Differences between revisions 11 and 12
Revision 11 as of 2007-12-26 21:13:12
Size: 2110
Editor: FranklinPiat
Comment: CategoryPermalink
Revision 12 as of 2009-03-16 03:36:28
Size: 2115
Editor: anonymous
Comment: converted to 1.6 markup
Deletions are marked like this. Additions are marked like this.
Line 1: Line 1:
Debian has historically been packaged with desktop systems and native building in mind. It is increasingly being used in low-resource and [:Embedded_Debian:embedded systems]. Building natively on such systems is extremely slow and sometimes almost impossible, so cross-compiling is very important, and the normal way of building. Debian has historically been packaged with desktop systems and native building in mind. It is increasingly being used in low-resource and [[Embedded_Debian|embedded systems]]. Building natively on such systems is extremely slow and sometimes almost impossible, so cross-compiling is very important, and the normal way of building.
Line 3: Line 3:
There is a number of things in packaging which affect how embedded-friendly they are. Here we explain some of the things you should do to make sure that your packages are suitable for embedded use. If you have questions please use the [http://lists.debian.org/debian-embedded/ debian-embedded mailing list]. There is a number of things in packaging which affect how embedded-friendly they are. Here we explain some of the things you should do to make sure that your packages are suitable for embedded use. If you have questions please use the [[http://lists.debian.org/debian-embedded/|debian-embedded mailing list]].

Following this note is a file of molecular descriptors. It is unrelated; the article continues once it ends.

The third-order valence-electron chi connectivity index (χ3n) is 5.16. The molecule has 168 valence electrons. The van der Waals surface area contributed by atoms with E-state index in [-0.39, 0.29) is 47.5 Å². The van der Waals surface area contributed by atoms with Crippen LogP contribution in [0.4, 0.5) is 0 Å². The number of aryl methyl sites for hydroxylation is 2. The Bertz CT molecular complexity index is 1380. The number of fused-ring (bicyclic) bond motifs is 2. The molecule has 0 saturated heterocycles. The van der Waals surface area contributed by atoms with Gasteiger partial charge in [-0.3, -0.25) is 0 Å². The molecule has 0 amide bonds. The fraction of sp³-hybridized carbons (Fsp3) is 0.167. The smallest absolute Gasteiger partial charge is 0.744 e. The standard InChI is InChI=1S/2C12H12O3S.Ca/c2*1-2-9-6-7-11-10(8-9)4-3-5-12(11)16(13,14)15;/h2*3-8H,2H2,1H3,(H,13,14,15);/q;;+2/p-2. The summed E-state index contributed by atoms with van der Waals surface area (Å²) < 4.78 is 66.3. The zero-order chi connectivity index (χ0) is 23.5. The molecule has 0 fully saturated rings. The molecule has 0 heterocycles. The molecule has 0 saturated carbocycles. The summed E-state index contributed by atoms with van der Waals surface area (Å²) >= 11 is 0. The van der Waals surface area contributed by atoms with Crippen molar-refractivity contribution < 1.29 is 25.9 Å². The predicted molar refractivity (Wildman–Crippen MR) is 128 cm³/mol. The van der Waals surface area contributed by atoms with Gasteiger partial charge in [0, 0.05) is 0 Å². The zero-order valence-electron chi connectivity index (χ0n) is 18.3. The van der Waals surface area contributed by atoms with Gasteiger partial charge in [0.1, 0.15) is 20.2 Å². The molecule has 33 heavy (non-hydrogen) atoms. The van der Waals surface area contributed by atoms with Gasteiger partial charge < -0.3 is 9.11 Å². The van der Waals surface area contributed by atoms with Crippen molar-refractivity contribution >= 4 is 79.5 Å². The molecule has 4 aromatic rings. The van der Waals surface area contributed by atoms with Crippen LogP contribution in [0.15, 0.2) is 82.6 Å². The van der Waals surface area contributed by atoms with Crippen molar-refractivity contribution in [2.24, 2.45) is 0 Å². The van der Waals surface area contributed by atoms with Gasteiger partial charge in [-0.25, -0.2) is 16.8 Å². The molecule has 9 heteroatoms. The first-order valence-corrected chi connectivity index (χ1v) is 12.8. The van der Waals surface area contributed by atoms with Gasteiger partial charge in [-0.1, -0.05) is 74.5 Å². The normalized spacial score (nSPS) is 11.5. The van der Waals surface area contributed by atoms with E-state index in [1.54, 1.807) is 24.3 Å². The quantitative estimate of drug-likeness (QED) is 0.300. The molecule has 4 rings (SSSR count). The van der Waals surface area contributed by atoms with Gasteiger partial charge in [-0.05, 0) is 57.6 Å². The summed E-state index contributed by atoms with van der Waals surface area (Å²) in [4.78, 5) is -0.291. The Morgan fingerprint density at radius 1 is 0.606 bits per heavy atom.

Line 18: Line 18:
 * splitting out docs, optional tools, examples, languages (see [http://buildd.emdebian.org/repos/tools/emlocale/ emlocale] to generate control data to package each language separately.)  * splitting out docs, optional tools, examples, languages (see [[http://buildd.emdebian.org/repos/tools/emlocale/|emlocale]] to generate control data to package each language separately.)

Debian has historically been packaged with desktop systems and native building in mind. It is increasingly being used in low-resource and embedded systems. Building natively on such systems is extremely slow and sometimes almost impossible, so cross-compiling is very important, and the normal way of building.

There is a number of things in packaging which affect how embedded-friendly they are. Here we explain some of the things you should do to make sure that your packages are suitable for embedded use. If you have questions please use the debian-embedded mailing list.

Background

Below are various examples of things you should do/avoid doing, but it is best if you understand why these things are done. Here is some explanation of the issues.

Terminology (build/host/target).

  • build/target machines
  • build-time/install-time/run-time deps
  • build-arch deps/ target-arch deps
  • minimal base system - 4MB not 200 MB
  • busybox-friendly scripts
  • splitting out docs, optional tools, examples, languages (see emlocale to generate control data to package each language separately.)

  • install scripts - install-time (on build machine), run-time (on target machine)

Things to mention:

  • reducing build-dependecies
    • - just removing unneeded stuff (sometimes pkgs have Build-Deps
      • which are not really needed)

      - move documentation and other architecture-independent stuff to arch:all packages

Options needed for packaging:

  • DEB_BUILD_OPTIONS=nodocs (flag for not building docs) DEB_BUILD_OPTIONS=notest (for skipping tests)

Emdebian Packages

TODO list states: "Select list of Debian packages to form Emdebian"

Check EmdebianRootfs


CategoryPermalink CategoryEmdebian